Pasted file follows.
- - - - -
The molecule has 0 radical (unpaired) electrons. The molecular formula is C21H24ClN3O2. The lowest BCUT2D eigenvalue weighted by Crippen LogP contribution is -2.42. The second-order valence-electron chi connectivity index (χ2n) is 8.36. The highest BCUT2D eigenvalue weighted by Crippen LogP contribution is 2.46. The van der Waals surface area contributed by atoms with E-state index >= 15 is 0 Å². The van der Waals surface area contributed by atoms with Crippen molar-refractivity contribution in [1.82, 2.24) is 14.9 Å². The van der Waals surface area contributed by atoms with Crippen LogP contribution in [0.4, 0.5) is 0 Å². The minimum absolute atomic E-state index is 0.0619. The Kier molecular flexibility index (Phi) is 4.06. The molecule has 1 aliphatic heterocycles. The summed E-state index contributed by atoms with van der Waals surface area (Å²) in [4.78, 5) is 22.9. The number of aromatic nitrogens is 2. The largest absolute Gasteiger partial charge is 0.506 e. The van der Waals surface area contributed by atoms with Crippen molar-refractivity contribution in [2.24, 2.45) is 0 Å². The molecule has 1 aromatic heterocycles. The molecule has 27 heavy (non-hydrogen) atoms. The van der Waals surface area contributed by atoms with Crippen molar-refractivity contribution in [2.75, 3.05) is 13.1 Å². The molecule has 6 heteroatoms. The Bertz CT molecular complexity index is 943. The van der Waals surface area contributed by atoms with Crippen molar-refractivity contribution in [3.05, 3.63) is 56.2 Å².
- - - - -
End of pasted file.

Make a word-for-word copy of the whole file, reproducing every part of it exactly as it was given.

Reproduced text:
The molecule has 0 radical (unpaired) electrons. The molecular formula is C21H24ClN3O2. The lowest BCUT2D eigenvalue weighted by Crippen LogP contribution is -2.42. The second-order valence-electron chi connectivity index (χ2n) is 8.36. The highest BCUT2D eigenvalue weighted by Crippen LogP contribution is 2.46. The van der Waals surface area contributed by atoms with E-state index >= 15 is 0 Å². The van der Waals surface area contributed by atoms with Crippen molar-refractivity contribution in [1.82, 2.24) is 14.9 Å². The van der Waals surface area contributed by atoms with Crippen LogP contribution in [0.4, 0.5) is 0 Å². The minimum absolute atomic E-state index is 0.0619. The Kier molecular flexibility index (Phi) is 4.06. The molecule has 1 aliphatic heterocycles. The summed E-state index contributed by atoms with van der Waals surface area (Å²) in [4.78, 5) is 22.9. The number of aromatic nitrogens is 2. The largest absolute Gasteiger partial charge is 0.506 e. The van der Waals surface area contributed by atoms with Crippen molar-refractivity contribution in [2.24, 2.45) is 0 Å². The molecule has 1 aromatic heterocycles. The molecule has 27 heavy (non-hydrogen) atoms. The van der Waals surface area contributed by atoms with Crippen molar-refractivity contribution in [2.75, 3.05) is 13.1 Å². The molecule has 6 heteroatoms. The Bertz CT molecular complexity index is 943. The van der Waals surface area contributed by atoms with Crippen molar-refractivity contribution in [3.05, 3.63) is 56.2 Å².